The title of the next story, “Rota Fortunae,” means “wheel of fate.” It’s also the name of the ship bound from England to America that fourteen-year-old Tim has stowed away on. Unfortunately for Tim and the rest of the crew, Captain John Claymore makes Jack London’s Wolf Larsen look like a philanthropist by comparison. The particular wheel in V.P. Chandler’s absorbing story is quite unusual, and I won’t say anything more about it to avoid spoiling the surprise. My only quibbles concern what appears to be inadequate proofreading. We’re told in the opening sentence that Tim’s last name is Brooks, but Tim tells Claymore his surname is Preston. Later on, someone whose English is generally impeccable, relating events that happened in the past, says, “I thought the storm has returned….” Further along in the same paragraph he says “the wheel spinned” instead of spun. (Italics mine.)

Hired by the shapely green-eyed redhead to find her missing sister, Alice Wonderland, Hollywood P.I. Jake Grimm suspects that criminal mastermind Mome Rath has kidnapped her. But his investigation plunges him down a rabbit hole to a world of murder, deceit, and slithy toves. Framed for the murder of Joey Dormouse, can he acquit himself and find innocent, convent-raised Alice, or will Mome Rath outgrabe him? Gale Albright delivers a jabberwock of a hardboiled tale that gyres and gimbles in “Mome Rath, My Sweet.”

What should be a routine run from Knoxville to Washington, DC as “The Wheels On the Bus Go Round and Round” turns into the ride from Hell when one particular passenger’s unjustly rude and insulting behavior toward his fellow riders turns the atmosphere uncomfortable for them and, ultimately, fatal for him. Points she raises in the introduction make it obvious that this story by Kaye George was the impetus for this anthology. My only quibble with it is that the murder is solved a little too quickly and easily.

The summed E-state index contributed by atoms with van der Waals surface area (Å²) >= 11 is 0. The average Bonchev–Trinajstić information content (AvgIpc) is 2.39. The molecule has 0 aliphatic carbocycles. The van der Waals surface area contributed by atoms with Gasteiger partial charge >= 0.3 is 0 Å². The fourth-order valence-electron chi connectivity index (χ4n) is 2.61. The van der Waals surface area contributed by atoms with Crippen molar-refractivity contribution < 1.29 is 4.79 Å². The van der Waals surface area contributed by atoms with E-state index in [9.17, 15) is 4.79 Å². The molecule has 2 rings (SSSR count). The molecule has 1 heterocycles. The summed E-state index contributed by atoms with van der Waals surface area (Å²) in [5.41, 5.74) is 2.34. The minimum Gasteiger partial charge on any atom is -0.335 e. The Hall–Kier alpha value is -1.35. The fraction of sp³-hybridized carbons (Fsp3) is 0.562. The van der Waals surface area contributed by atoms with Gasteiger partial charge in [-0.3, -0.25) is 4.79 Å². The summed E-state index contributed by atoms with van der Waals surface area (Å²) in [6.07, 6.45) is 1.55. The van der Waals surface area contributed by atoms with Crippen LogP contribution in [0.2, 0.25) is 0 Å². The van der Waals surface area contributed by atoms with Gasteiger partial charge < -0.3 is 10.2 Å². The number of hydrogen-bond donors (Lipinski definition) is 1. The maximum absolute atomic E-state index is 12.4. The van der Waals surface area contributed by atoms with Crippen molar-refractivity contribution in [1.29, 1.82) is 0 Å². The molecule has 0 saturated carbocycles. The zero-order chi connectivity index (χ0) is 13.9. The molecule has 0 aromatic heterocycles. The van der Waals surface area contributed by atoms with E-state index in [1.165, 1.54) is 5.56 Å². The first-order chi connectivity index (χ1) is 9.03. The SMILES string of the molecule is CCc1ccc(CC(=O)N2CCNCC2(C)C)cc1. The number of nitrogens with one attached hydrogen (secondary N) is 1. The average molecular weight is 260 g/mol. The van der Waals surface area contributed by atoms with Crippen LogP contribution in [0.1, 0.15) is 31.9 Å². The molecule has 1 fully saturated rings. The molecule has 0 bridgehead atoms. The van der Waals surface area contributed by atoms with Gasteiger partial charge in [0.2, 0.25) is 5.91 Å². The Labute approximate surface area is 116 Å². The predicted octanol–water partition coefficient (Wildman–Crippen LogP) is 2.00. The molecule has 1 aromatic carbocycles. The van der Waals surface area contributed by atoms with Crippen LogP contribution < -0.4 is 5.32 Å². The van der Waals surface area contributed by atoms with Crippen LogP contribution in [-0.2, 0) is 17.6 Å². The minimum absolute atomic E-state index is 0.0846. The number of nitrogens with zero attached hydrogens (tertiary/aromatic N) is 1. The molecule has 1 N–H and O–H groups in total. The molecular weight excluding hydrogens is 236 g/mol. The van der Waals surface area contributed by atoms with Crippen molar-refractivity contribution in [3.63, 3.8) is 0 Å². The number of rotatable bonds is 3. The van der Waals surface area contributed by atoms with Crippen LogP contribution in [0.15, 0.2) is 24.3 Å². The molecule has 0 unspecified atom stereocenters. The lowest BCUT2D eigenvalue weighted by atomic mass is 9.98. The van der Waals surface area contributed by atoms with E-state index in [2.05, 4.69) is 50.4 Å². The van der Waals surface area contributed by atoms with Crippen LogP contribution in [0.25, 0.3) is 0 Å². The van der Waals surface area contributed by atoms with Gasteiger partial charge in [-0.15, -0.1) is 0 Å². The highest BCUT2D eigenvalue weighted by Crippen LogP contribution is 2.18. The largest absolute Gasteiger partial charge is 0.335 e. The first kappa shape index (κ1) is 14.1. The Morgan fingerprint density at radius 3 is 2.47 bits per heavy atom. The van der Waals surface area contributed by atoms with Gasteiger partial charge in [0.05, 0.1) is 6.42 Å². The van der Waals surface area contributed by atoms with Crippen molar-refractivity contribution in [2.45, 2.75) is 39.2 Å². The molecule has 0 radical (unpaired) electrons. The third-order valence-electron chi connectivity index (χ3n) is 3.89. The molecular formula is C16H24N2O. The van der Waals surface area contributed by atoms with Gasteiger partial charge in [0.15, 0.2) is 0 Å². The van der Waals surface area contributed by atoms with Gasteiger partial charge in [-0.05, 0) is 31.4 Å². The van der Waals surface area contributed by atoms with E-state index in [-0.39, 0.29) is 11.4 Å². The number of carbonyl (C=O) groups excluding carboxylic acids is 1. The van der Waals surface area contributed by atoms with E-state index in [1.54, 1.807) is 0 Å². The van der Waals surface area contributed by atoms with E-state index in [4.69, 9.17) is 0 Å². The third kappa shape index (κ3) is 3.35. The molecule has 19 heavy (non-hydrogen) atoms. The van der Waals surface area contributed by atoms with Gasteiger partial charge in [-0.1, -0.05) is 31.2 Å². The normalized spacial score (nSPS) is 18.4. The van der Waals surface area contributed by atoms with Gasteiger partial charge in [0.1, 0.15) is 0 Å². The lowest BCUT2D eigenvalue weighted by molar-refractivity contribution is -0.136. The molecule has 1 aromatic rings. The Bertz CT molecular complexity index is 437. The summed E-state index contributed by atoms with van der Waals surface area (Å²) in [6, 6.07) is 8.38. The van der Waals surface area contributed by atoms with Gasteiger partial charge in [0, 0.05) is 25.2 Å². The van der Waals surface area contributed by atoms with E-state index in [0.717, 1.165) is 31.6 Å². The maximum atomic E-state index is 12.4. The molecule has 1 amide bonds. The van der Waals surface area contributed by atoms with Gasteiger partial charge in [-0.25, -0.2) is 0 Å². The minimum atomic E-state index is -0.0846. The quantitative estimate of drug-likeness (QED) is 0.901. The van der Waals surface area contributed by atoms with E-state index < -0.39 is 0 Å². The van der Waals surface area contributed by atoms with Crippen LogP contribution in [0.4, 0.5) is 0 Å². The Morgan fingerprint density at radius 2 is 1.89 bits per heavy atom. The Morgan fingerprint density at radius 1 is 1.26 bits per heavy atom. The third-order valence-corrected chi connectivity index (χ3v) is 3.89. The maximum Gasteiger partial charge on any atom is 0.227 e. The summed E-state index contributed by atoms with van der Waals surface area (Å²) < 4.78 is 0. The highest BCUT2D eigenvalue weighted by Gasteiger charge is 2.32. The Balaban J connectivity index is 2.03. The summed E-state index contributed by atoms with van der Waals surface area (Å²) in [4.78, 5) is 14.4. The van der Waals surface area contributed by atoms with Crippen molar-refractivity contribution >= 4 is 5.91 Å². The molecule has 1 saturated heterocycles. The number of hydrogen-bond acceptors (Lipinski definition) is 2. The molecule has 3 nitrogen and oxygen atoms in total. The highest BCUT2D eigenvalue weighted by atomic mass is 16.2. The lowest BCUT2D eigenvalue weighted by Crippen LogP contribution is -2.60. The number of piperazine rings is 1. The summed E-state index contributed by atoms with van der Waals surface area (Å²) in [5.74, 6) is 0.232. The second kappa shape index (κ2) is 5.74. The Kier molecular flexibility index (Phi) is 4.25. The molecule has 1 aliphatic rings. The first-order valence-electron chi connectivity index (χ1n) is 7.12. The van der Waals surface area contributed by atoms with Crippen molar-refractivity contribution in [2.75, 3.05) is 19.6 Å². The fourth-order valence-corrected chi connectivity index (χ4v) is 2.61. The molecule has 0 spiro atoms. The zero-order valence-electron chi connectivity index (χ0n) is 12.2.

The Murphy family is less than enchanted that their youngest daughter and sibling, Mary, has married Marco Campisi in Laura Oles’s “Buon Viaggio.” Marco is arrogant and rude toward the Murphys, feigns affection while revealing indifference toward his bride, and apparently intends to blackmail the family into letting him join the “family business” they restrict to blood members only. The Murphys own a successful pub, but also have this other “business” they hold sacred and which, by implication only, is criminal. We’re never told its actual nature. I hate having to cavil, but my inner editor has a problem with awkward and redundant sentences: “The conversation stopped as Marco returned to the kitchen, his plate showing most of the pasta remaining on his plate”; sentences which are missing words: “Kathleen retrieved a beer from inside door of the fridge and handed it to him”; and sentences which are grammatically incorrect: “Taking note of the patrons nearby, he leaned in, closing the space between he and Marco.”